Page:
Zimi’s cystoscopic-guided laser ablation
We first met Zimi, the pug when she was 6 months old. She was leaking urine (urinary incontinence), so her owners brought her to see the Internal Medicine team at SASH. Zimi was diagnosed with ectopic ureters.
Ureters are the tubes that carry urine from the kidney to the bladder. In Zimi’s case, instead of opening into the bladder like a normal dog, her ureters were tracking down the outside of the bladder wall opening directly into the urethra therefore bypassing the bladder (ectopic ureters) and causing her to constantly leak urine. Fortunately for Zimi, this could be corrected via a cystoscopic-guided laser ablation.
Cystoscopic-guided laser ablation is a minimally invasive procedure, common in human medicine, but performed by very few veterinary specialists in Australia. This minimally invasive procedure means no scalpels, no sutures, and a quicker recovery. We’re fortunate to have Internal Medicine Specialist, Dr Lucy Kopecny, Australia’s only veterinarian with a two-year fellowship in nephrology, interventional endourology and extracorporeal therapies from the University of California at Davis.
Zimi had her ectopic ureters corrected by Dr Lucy Kopecny and Specialist Surgeon, Dr Julia Sumner with Cystoscopic-guided Laser Ablation. A small scope with a camera and laser tip was inserted into Zimi’s bladder (via her urethra), with fluoroscopic (live x-ray) guidance, to ablate and correct her ectopic ureters. This procedure ensured Zimi’s ureters were now correctly connected to her bladder.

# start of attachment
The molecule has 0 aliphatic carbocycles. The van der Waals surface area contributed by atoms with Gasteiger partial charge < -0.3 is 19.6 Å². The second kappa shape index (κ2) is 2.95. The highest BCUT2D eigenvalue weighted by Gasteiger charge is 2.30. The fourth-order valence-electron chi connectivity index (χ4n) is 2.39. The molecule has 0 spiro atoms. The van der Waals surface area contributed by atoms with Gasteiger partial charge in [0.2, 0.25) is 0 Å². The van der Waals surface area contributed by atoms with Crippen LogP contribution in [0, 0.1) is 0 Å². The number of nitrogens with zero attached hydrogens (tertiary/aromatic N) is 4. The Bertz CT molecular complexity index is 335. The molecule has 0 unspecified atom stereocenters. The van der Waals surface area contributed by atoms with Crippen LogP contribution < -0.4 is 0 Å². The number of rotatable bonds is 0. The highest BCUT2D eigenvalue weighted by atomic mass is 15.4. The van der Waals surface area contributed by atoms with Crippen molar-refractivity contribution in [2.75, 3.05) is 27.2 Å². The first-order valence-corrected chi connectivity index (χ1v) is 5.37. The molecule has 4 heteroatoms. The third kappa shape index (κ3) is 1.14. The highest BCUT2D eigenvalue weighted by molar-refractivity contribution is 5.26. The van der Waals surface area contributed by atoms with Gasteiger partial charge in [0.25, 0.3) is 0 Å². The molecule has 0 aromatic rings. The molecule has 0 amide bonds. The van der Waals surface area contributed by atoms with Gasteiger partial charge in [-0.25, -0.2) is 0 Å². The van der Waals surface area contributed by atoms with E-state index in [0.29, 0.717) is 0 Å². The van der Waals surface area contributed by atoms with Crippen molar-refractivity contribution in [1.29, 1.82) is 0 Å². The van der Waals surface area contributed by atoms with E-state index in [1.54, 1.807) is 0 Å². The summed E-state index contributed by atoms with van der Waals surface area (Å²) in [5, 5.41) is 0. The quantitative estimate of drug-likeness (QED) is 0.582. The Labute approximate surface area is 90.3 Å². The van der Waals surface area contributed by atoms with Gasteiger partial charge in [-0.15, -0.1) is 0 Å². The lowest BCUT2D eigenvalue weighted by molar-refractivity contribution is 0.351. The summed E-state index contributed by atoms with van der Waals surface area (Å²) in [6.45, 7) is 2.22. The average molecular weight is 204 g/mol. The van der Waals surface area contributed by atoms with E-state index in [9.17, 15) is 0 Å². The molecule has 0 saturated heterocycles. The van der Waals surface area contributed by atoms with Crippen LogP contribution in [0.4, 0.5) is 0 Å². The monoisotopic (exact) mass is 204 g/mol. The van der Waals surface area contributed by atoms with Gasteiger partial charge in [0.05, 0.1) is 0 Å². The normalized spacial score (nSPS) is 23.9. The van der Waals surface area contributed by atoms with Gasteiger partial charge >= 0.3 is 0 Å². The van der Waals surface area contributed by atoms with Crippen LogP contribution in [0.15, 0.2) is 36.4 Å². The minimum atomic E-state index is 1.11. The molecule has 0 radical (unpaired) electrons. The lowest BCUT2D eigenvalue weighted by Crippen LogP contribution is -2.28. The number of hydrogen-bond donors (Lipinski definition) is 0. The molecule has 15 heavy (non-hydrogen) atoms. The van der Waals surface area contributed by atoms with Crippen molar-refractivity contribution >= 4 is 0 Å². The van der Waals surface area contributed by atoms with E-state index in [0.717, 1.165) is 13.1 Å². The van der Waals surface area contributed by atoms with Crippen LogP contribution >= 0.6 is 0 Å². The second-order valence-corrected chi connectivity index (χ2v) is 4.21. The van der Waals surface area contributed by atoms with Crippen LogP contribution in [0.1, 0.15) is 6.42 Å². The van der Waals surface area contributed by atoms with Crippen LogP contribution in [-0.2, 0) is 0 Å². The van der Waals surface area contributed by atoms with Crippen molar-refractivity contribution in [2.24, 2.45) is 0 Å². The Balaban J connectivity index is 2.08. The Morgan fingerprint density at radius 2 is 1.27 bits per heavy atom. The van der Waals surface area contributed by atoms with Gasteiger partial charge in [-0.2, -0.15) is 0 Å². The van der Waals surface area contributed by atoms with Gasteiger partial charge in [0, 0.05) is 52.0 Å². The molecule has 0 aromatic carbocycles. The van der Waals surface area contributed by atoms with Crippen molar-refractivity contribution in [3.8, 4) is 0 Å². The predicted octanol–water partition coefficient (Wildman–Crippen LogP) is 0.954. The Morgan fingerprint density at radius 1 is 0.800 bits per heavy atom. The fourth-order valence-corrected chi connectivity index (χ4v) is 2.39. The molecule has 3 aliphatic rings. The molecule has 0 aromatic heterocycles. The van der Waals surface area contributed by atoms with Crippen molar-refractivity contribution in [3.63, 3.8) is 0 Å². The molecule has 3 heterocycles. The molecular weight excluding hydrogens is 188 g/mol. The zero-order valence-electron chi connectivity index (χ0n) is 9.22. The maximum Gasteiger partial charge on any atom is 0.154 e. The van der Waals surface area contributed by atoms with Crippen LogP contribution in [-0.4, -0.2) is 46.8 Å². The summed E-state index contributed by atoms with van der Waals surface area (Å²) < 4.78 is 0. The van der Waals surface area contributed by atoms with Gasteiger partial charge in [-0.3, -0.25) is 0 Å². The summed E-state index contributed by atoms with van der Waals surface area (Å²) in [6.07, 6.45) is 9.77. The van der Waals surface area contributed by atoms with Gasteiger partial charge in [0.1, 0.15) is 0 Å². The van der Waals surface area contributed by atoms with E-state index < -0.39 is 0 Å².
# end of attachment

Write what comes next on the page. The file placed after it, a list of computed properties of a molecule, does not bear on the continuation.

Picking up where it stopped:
Zimi recovered well and in true Pug style, was oblivious that anything had even happened. Zimi went home the same day, and she is no longer leaking urine!
SASH North Ryde, through the Bladder & Kidney Centre, offers a non-surgical and minimally invasive procedure for ectopic ureters which can definitively diagnose and treat the condition simultaneously under a single general anaesthetic. Known as cystoscopy and laser ablation, a tiny camera is placed into the urethra (the body’s external opening) to visualise the malformation of the ureter. A laser is then used to create a correct opening from the ureter into the bladder in a normal anatomic position.
Our Internal Medicine Specialists are experts in diagnosing and treating urinary incontinence. Click here to make an appointment to see our Internal Medicine team, no referral is required.